New Robin brand gives Kalamazoo bigger wingspan
One of Kalamazoo’s premier craft cocktail and wine bars has officially stretched its wings. And libation lovers won’t have to fly far.
The Stamped Robin, known for its impressive offerings of handmade refreshments served in a hip setting of renaissance décor under a soundtrack of equally cool records, has formally expanded its name at the coffee shop next door.
A week ago, what had been Two Twins was rebranded Café Robin, its food menu multiplied and improved upon, and a few new pieces of furniture were added.
The plan all along was for Two Twins to be handed over to the Stamped Robin owners, Matt and Emily Deering-Caruso. The hand-off took place earlier than anticipated, with Two Twins owner and manager Mackenzie Chrisman and his wife wanting to venture on to new experiences.
The coffee shop’s look and feel is similar to Two Twins. Chrisman, formerly of Civil House Coffee Co., will turn the Two Twins brand into more of a consultancy for area coffee businesses.
Matt Deering-Caruso said Café Robin’s tasty additions, boozy coffee creations, and other offerings are inspired by the cocktail bar.
“At the end of the day, it’s that eye opening moment we want our customers to have,” he said. “It’s when someone tries something new and has a wonderful experience. We want folks to nerd-out as much as we do about what we offer. We are excited about showing new things to people.”
You might be hard pressed to find a café with a more diverse set of offerings, serving a clientele with more extensive sets of interests. The pan-Robins brand is now a day and night operation, with a unique collection of breakfast items that can also be easily consumed with a lunchtime coffee (with or without alcohol), before the vibe switches to the lounge-style, high-craft drinks space.
Patrons can sit in either of the locations’ indoor spaces, connected via a removed doorway, as well as the half dozen tables on the side patio of Stamped Robin.
Their espresso and drip and pour-over coffee is sourced from high-end roaster Proud Mary. Other beverages include a host of teas and alcoholic drinks, beer and wine, and the more obscure Bombon (a Spanish drink of espresso and sweet milk), an Affogato (shot of espresso and a scoop of gelato), and a Portaccino (espresso with Port wine).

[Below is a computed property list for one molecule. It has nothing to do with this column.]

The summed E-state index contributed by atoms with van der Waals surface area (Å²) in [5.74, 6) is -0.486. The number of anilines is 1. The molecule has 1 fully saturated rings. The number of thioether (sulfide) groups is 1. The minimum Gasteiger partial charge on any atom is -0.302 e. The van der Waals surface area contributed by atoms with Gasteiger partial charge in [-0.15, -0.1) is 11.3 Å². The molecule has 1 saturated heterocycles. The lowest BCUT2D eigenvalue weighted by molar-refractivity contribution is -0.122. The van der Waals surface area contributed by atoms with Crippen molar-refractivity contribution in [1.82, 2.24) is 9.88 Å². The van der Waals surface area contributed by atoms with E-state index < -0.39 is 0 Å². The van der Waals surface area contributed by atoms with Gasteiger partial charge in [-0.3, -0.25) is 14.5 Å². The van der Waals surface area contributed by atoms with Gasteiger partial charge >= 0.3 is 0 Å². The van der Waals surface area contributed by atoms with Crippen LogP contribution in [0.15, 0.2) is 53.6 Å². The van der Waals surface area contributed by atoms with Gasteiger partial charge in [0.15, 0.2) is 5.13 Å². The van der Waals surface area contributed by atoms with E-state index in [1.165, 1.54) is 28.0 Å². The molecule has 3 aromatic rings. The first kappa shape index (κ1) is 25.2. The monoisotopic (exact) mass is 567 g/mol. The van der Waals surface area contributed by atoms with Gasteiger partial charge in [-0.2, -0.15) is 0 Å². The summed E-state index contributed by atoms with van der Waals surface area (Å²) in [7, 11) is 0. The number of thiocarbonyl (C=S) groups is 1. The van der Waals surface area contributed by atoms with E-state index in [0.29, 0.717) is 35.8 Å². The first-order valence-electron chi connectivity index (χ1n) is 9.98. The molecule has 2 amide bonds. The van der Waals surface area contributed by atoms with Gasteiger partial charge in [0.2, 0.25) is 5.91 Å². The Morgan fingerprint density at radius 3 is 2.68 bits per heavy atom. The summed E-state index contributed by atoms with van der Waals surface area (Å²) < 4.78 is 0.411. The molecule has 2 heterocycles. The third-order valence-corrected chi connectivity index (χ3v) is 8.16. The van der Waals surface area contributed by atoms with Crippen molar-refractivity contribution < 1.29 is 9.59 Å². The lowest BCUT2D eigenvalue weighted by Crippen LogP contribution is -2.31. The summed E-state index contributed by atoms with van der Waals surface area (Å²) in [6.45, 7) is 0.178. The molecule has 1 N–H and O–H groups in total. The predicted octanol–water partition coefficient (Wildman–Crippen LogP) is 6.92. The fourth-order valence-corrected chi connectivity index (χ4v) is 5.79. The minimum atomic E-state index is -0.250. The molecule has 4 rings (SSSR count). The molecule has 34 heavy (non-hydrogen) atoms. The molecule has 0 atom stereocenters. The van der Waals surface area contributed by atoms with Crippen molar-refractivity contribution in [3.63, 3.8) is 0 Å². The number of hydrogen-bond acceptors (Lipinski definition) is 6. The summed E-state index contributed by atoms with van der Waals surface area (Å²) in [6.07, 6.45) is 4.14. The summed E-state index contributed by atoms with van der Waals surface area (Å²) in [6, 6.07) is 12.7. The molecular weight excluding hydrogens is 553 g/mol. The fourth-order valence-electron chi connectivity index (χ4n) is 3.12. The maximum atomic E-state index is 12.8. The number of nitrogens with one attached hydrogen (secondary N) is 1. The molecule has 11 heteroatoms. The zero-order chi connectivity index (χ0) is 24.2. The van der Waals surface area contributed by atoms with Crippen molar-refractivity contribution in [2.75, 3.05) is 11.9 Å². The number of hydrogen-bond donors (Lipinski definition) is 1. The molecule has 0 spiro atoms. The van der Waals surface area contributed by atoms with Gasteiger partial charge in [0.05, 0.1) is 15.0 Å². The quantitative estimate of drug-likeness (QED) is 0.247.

Bloody Marys and Mimosas are served all day, and some standard bearer cocktails – like the Negroni and Old Fashioned – are available in bottle form.
The Deering-Carusos reworked the food menu, too, offering house-made granola, substantial and uncommon breakfast sandwiches, baked goods all made in house, and unique takes on go-to sandwiches, like their PB&J on a buttermilk biscuit. To keep things lighthearted and a little quirky, they added “Cereals from Your Childhood” to the menu – Lucky Charms, Frosted Flakes, and Cinnamon Toast Crunch.
In everything but the name, the Two Twins space was developed as if it were an extension of Stamped Robin, and the power clash of the wall treatments and furniture transition well as you walk through it. The table and chairs set in the window space at Stamped Robin were salvaged from the former Great Lakes Shipping Company located just off of the campus of Western Michigan University until it closed in 2018 after 44 years. On the opposite end of the Robin establishments, wood and black leather booths repurposed from an old Chicago bar have been installed near Café Robin’s back door.
Across from the café’s counter is a 150-year-old wooden display case rescued from a department store, now housing a wall’s length of beer, wine, and other high end drinking supplies.
Moving into the coffee world is not just about expanding the business, it’s about building the Robin brand, Matt said.
“Robin means transparent spaces, authentic experiences, accessibility and inclusivity,” Matt said. “It’s about bringing a high-level product to a place where people can engage with it, about venturing into the obscure.”
A Kalamazoo native, Matt said he wants people to see the café as more than just a place to grab a coffee before work or a space to vibe with friends. It’s an intentional spot where he wants customers to feel inspired to try products or drinks they never have before – or possibly haven’t even heard of. In a world of craft-this and small-batch-that, Matt said it’s important to stay grounded.
“Everything we do we do we have to get people on board,” he said, “even if what we are offering is the best.”